According to Marcion, the god of the Old Testament, whom he called the Demiurge, the creator of the material universe, is a jealous tribal deity of the Jews, whose law represents legalistic reciprocal justice and who punishes mankind for its sins through suffering and death. In contrast, the God that Jesus professed is an altogether different being, a universal God of compassion and love who looks upon humanity with benevolence and mercy. Marcion also produced a book titled Antitheses, which is no longer extant,[24] contrasting the Demiurge of the Old Testament with the Heavenly Father of the New Testament.

Marcion held Jesus to be the son of the Heavenly Father but understood the incarnation in a docetic manner, i.e. that Jesus' body was only an imitation of a material body, and consequently denied Jesus' physical and bodily birth, death, and resurrection.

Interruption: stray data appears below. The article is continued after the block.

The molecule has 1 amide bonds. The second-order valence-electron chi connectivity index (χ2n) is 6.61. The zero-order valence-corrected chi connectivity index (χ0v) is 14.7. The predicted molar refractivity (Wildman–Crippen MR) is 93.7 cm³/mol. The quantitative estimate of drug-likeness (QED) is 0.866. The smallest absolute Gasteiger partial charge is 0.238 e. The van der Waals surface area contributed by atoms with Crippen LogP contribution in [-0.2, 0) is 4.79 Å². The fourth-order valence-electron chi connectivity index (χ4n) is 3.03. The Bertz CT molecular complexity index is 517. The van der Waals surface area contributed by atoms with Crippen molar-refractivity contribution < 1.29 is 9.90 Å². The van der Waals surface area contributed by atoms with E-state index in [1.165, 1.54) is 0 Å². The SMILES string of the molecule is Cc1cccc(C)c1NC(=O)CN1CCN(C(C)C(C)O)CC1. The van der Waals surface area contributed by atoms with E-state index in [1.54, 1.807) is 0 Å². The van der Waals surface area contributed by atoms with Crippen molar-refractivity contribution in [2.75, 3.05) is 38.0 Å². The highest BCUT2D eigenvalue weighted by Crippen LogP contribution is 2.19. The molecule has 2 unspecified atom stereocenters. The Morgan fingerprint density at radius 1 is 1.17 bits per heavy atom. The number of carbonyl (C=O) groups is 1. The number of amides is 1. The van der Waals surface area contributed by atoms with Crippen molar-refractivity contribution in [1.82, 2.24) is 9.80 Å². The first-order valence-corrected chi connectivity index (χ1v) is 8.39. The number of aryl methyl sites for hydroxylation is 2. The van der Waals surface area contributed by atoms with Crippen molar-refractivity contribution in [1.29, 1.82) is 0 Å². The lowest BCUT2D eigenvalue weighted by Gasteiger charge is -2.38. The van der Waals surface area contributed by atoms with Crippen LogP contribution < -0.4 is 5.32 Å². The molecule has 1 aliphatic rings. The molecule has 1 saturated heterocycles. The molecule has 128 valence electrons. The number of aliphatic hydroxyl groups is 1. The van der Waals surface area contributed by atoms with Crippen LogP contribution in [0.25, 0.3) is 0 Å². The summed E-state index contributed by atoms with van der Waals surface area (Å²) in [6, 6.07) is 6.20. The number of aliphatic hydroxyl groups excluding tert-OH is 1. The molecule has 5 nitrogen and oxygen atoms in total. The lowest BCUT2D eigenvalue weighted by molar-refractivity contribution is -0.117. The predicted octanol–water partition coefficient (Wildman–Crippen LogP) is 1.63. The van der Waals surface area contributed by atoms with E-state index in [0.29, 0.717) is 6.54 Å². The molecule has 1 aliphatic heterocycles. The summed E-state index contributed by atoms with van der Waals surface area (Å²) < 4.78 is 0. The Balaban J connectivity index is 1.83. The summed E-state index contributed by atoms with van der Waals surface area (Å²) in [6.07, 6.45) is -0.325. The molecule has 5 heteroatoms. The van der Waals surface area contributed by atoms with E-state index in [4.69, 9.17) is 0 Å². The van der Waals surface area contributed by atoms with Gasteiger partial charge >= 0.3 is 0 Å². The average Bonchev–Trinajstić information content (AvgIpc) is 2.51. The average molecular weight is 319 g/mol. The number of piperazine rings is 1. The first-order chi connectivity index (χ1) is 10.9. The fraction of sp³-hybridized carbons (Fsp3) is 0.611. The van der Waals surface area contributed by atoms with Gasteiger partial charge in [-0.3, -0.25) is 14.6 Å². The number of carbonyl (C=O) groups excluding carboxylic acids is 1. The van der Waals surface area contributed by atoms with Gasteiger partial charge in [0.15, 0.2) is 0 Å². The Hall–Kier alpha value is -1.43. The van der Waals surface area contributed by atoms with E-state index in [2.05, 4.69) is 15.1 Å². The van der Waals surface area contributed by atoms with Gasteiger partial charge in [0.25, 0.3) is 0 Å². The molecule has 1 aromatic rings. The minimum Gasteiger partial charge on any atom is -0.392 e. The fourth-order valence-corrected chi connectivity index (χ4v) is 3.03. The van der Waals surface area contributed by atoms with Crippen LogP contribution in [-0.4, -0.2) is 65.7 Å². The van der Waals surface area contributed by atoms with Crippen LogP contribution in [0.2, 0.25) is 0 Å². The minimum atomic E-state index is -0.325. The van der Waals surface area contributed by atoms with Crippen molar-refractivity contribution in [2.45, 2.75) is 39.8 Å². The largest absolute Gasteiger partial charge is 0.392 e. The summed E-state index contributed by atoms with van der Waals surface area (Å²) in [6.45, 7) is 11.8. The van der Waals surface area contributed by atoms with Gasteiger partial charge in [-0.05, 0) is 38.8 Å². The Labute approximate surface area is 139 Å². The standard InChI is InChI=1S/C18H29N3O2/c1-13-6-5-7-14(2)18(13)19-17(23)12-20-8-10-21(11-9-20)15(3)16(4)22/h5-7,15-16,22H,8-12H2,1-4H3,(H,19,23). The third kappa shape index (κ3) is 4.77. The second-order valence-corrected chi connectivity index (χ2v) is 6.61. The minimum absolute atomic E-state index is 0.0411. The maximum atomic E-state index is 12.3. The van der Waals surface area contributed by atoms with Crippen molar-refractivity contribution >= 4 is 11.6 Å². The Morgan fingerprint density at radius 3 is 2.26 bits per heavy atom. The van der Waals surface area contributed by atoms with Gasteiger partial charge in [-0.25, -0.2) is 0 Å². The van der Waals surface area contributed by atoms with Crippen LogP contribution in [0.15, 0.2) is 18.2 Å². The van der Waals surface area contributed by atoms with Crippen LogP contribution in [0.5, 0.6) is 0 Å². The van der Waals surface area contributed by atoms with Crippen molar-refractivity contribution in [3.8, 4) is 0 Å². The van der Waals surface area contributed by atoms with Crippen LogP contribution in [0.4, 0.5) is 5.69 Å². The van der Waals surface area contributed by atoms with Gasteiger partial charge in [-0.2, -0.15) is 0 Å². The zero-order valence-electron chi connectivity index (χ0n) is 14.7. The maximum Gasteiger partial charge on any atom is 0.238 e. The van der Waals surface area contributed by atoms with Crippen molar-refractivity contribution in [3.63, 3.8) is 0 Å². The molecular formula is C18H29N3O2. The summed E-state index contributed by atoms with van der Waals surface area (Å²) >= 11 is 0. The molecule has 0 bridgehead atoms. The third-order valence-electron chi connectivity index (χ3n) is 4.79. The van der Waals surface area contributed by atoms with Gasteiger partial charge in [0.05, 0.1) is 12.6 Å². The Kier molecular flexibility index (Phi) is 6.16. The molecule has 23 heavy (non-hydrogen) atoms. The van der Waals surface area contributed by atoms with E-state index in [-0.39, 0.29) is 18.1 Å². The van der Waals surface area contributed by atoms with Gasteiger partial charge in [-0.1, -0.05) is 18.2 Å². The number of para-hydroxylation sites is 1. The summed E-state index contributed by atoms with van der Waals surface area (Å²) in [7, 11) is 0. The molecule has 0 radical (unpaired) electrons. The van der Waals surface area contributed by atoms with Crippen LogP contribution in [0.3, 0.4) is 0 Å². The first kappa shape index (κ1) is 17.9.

Marcion was the first to codify a Christian canon. His canon consisted of only eleven books, grouped into two sections: the Evangelikon, a shorter version of the Gospel of Luke, and the Apostolikon, a selection of ten epistles of Paul the Apostle, which were also slightly shorter than the canonical text. Early Christians such as Irenaeus, Tertullian, and Epiphanius claimed that Marcion's editions of Luke and the Pauline epistles were intentionally edited by Marcion to match his theological views, and many modern scholars agree.[25] However, some scholars argue that Marcion's texts were not substantially edited by him, and may in some respects represent an earlier version of these texts than the canonical versions.[5][26][27][28] Like the Gospel of Mark, the gospel used by Marcion did not contain elements relating to his birth and childhood. Interestingly, it did contain some Jewish elements, and material that challenged Marcion's ditheism—a fact that was exploited by early Christians in their polemics against Marcion.[29]